The action of filing is similar to that of sawing, consequently it is a scraping action, and if the teeth of the saws in Fig. 1, Nos. 3 and 4, are compared with the enlarged section of the file tooth, Fig. 1, No. 5, on the same page, the similarity is at once apparent. It should be noticed that in all files the front part of the tooth slopes backwards or has what is termed"negative rake". The width of the tooth at the bottom and the height of it have a great deal to do with the life and efficiency of a file, for if the tooth is high and narrow it is liable to chip or wear away more rapidly that if the tooth was of medium height and had a wide base, which gives solidity and length of life owing to having plenty of support under the cutting edge. The angle of the cut in relation to the axis of the file is also important, as by means of this we get a slicing cut which causes the metal to come away in curled chips and with comparative ease.

All files have a small amount of curvature in their length. If a flat file is examined it will be seen to be thickest in the middle, and this allows a nearly flat surface to be obtained by filing, as any high part of the surface can be filed down in that particular place by slightly raising the handle of the file and pressing with the left hand on the front portion of the blade.

A scraper is usually a triangular file ground at the end on all the faces so giving three keen edges which are finished up on the oil stone; of course there are many other forms, but this is very effective. This acts in the same way as a file, only it is like one tooth being used instead of a number, and it has the advantage of being able to be held so that it will cut quickly or slowly according to the angle of the face presented to the work. Another most important point is the height the work should be so as to obtain the best results, and as the work is usually held in a vice this governs the work. The right height for the tops of the jaws of a vice is, when the worker is standing upright with his elbow close to his side and his hand touching his shoulder the tops of the jaws should just touch the point of his elbow.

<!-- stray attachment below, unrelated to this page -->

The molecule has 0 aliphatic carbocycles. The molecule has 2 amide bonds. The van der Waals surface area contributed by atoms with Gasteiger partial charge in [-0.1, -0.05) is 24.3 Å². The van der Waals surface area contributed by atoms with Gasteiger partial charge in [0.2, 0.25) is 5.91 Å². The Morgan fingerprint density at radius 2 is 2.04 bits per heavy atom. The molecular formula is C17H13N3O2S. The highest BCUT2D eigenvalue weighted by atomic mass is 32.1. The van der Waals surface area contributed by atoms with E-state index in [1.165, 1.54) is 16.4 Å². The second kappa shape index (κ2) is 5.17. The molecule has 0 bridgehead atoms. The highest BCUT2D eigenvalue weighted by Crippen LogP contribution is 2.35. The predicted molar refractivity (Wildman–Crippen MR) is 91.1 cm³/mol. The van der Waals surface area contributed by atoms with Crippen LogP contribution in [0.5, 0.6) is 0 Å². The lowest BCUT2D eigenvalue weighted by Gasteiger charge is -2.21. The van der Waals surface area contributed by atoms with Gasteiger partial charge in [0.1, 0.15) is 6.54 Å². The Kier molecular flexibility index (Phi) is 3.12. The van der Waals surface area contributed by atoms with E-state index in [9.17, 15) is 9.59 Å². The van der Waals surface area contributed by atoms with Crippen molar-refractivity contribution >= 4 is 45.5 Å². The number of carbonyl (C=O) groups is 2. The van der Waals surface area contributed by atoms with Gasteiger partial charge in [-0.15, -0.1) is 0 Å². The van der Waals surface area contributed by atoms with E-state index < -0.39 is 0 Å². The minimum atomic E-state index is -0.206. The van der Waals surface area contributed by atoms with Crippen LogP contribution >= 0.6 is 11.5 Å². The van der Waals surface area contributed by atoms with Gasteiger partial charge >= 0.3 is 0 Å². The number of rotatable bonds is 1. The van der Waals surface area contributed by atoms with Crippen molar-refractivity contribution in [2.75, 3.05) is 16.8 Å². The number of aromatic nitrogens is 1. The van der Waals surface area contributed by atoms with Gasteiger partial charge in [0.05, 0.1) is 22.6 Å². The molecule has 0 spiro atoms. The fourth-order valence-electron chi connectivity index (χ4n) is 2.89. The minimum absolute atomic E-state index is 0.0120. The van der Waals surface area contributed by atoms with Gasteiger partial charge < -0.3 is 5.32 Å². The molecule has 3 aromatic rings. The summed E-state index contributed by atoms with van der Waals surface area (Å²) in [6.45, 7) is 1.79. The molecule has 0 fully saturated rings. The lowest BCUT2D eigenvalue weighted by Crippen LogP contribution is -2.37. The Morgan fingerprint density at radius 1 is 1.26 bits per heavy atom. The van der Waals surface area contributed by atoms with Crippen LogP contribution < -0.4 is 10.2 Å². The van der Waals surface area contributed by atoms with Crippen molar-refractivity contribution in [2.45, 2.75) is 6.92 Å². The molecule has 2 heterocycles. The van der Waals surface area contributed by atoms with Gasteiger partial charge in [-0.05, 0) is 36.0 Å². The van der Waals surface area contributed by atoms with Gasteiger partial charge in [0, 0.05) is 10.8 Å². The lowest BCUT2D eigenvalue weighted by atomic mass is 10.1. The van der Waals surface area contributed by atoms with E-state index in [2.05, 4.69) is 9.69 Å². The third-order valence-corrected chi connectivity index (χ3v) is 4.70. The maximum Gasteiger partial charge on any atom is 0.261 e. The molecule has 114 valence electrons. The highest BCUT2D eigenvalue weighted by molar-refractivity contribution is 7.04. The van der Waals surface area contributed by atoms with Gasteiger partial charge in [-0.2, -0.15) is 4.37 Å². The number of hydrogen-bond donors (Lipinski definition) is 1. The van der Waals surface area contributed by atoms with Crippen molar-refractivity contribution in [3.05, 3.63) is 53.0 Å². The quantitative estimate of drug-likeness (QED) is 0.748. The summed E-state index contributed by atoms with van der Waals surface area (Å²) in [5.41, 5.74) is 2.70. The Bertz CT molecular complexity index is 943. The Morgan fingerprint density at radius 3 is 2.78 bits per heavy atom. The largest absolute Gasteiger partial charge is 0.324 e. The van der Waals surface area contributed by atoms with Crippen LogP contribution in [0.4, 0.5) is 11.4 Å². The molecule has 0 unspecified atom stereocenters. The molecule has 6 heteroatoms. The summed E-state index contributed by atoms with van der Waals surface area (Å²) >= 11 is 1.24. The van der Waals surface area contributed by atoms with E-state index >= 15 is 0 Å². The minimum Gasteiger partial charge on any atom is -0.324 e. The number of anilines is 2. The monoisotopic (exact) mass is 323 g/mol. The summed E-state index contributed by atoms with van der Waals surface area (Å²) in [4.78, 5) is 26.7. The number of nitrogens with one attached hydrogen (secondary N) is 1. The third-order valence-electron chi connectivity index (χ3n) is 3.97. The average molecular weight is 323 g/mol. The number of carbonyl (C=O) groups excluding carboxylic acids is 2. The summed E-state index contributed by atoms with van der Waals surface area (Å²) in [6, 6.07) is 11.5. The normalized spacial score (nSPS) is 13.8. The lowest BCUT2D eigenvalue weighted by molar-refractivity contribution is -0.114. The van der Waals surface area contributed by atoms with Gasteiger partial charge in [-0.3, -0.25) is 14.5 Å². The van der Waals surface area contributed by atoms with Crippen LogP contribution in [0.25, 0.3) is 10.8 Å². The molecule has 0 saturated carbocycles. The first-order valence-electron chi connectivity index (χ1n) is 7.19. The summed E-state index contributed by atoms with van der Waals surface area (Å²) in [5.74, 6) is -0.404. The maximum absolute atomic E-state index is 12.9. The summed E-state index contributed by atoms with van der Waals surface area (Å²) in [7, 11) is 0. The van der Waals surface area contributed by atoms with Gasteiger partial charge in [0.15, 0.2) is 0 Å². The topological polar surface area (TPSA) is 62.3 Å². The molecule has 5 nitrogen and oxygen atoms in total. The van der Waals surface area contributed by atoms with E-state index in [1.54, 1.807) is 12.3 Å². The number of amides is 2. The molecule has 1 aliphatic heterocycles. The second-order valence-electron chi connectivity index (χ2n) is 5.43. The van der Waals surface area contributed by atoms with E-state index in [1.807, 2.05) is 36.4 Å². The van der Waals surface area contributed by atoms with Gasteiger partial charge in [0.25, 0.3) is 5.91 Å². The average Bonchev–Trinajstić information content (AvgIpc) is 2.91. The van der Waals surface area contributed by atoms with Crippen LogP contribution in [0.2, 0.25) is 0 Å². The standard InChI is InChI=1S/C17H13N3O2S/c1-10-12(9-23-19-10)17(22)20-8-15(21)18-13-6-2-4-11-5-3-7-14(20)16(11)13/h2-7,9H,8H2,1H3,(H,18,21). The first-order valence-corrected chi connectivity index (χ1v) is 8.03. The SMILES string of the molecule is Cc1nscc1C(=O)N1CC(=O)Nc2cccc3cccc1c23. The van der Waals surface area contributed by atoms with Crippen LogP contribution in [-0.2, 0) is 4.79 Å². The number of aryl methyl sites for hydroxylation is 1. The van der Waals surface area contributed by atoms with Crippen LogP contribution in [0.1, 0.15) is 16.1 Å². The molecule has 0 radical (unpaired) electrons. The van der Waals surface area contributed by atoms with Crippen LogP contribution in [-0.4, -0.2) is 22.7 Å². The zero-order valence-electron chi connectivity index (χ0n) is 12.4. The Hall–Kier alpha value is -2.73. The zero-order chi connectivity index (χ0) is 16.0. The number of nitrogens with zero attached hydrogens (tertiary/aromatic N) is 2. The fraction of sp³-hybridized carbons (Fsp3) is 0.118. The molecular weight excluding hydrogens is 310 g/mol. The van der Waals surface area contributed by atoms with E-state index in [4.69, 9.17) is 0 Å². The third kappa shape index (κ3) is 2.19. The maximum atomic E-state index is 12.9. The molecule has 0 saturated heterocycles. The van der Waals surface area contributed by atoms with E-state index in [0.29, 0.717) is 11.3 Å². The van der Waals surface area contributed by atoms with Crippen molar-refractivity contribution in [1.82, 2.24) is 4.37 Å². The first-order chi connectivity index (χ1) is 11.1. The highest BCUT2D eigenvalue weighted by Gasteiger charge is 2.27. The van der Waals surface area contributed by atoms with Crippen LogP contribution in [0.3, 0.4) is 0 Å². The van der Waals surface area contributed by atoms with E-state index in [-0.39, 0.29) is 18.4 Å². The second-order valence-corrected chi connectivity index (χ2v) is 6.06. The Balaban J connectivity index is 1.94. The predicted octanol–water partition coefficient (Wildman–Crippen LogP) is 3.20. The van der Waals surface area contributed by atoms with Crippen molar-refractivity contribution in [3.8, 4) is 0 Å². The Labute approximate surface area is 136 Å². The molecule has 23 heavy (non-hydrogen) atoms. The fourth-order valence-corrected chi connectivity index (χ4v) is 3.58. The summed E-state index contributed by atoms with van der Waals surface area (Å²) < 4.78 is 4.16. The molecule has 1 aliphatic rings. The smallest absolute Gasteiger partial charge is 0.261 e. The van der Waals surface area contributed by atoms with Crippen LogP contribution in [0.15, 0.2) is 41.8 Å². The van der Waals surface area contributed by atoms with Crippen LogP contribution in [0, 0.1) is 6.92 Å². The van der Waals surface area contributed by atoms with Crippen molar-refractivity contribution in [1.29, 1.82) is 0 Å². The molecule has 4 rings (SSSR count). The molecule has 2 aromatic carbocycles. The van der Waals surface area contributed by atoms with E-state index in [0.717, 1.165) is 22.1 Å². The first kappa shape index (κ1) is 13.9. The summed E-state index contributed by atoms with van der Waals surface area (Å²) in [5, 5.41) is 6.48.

The most suitable files for use in a general way are 4 in., 6 in., 8 in., 10 in., 12 in.; half round bastards and smooths; safe edge bastards and smooths. A few rat-tail files, and some safe-edge squares might be added as the necessity arose. Files used for iron and steel should be kept separate from those used on soft metals; and when new files that have been used on soft metals will not cut, pass them on to be used on iron and steel which they will cut admirably. New files used on iron and steel get the teeth chipped, and wear out rapidly.

When a file gets clogged it should be brushed with the file cleaner (Ch. XVI, f. 16); if some pieces of metal get jammed in between the teeth of the file and cause scratches on the work being filed, they can be removed by pushing them out with the corner of a flat piece of brass or iron; these small pieces of metal are called"pins". To avoid these when filing iron or steel chalk the file or put a spot or two of oil on it. When filing aluminium use paraffin or turpentine. The proper method of standing and holding a file is shown in Fig. 2.